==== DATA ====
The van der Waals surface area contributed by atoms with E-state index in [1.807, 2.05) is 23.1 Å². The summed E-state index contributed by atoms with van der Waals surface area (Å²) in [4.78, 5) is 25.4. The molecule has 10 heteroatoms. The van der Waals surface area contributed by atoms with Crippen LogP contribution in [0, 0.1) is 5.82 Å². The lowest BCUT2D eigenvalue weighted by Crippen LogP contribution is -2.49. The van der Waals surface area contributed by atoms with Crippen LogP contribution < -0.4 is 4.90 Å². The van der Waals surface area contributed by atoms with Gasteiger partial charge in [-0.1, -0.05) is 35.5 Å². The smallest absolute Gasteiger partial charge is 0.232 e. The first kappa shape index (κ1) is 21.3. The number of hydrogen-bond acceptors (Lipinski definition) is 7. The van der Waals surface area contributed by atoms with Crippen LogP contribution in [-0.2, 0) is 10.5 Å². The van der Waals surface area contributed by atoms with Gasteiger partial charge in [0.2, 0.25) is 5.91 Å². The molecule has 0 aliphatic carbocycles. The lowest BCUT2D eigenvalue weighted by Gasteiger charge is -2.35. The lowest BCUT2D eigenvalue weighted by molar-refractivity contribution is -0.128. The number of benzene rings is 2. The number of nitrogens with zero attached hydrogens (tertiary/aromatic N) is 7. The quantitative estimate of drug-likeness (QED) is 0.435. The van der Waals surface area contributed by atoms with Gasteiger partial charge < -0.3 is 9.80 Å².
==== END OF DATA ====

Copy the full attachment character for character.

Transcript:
The van der Waals surface area contributed by atoms with E-state index in [1.807, 2.05) is 23.1 Å². The summed E-state index contributed by atoms with van der Waals surface area (Å²) in [4.78, 5) is 25.4. The molecule has 10 heteroatoms. The van der Waals surface area contributed by atoms with Crippen LogP contribution in [0, 0.1) is 5.82 Å². The lowest BCUT2D eigenvalue weighted by Crippen LogP contribution is -2.49. The van der Waals surface area contributed by atoms with Crippen LogP contribution < -0.4 is 4.90 Å². The van der Waals surface area contributed by atoms with Gasteiger partial charge in [-0.1, -0.05) is 35.5 Å². The smallest absolute Gasteiger partial charge is 0.232 e. The first kappa shape index (κ1) is 21.3. The number of hydrogen-bond acceptors (Lipinski definition) is 7. The van der Waals surface area contributed by atoms with Crippen LogP contribution in [-0.2, 0) is 10.5 Å². The van der Waals surface area contributed by atoms with Gasteiger partial charge in [0.2, 0.25) is 5.91 Å². The molecule has 0 aliphatic carbocycles. The lowest BCUT2D eigenvalue weighted by Gasteiger charge is -2.35. The lowest BCUT2D eigenvalue weighted by molar-refractivity contribution is -0.128. The number of benzene rings is 2. The number of nitrogens with zero attached hydrogens (tertiary/aromatic N) is 7. The quantitative estimate of drug-likeness (QED) is 0.435. The van der Waals surface area contributed by atoms with Gasteiger partial charge < -0.3 is 9.80 Å².